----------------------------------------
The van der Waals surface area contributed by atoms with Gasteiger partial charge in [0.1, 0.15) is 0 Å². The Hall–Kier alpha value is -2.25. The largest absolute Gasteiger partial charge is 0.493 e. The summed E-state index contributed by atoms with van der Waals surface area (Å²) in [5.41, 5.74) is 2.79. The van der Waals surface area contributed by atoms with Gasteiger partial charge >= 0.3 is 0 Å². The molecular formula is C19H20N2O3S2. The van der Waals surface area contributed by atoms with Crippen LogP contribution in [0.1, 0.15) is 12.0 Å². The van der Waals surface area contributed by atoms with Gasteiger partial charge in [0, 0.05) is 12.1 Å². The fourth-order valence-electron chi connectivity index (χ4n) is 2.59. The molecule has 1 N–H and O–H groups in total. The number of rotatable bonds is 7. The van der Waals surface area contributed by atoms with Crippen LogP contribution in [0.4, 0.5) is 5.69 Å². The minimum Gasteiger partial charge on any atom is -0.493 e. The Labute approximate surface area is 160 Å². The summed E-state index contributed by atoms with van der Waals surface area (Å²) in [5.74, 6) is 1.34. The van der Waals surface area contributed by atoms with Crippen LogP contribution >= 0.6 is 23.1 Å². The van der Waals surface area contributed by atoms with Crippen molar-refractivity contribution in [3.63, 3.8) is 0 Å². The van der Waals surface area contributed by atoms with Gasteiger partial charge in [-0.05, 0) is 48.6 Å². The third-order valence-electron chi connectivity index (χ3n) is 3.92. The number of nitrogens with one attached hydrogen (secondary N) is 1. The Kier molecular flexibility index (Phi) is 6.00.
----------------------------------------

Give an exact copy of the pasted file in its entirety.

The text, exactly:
The van der Waals surface area contributed by atoms with Gasteiger partial charge in [0.1, 0.15) is 0 Å². The Hall–Kier alpha value is -2.25. The largest absolute Gasteiger partial charge is 0.493 e. The summed E-state index contributed by atoms with van der Waals surface area (Å²) in [5.41, 5.74) is 2.79. The van der Waals surface area contributed by atoms with Gasteiger partial charge >= 0.3 is 0 Å². The molecular formula is C19H20N2O3S2. The van der Waals surface area contributed by atoms with Crippen LogP contribution in [0.1, 0.15) is 12.0 Å². The van der Waals surface area contributed by atoms with Gasteiger partial charge in [0, 0.05) is 12.1 Å². The fourth-order valence-electron chi connectivity index (χ4n) is 2.59. The molecule has 1 N–H and O–H groups in total. The number of rotatable bonds is 7. The van der Waals surface area contributed by atoms with Crippen LogP contribution in [0.4, 0.5) is 5.69 Å². The minimum Gasteiger partial charge on any atom is -0.493 e. The Labute approximate surface area is 160 Å². The summed E-state index contributed by atoms with van der Waals surface area (Å²) in [5.74, 6) is 1.34. The van der Waals surface area contributed by atoms with Crippen LogP contribution >= 0.6 is 23.1 Å². The van der Waals surface area contributed by atoms with Crippen molar-refractivity contribution in [3.63, 3.8) is 0 Å². The van der Waals surface area contributed by atoms with Gasteiger partial charge in [-0.05, 0) is 48.6 Å². The third-order valence-electron chi connectivity index (χ3n) is 3.92. The number of nitrogens with one attached hydrogen (secondary N) is 1. The Kier molecular flexibility index (Phi) is 6.00.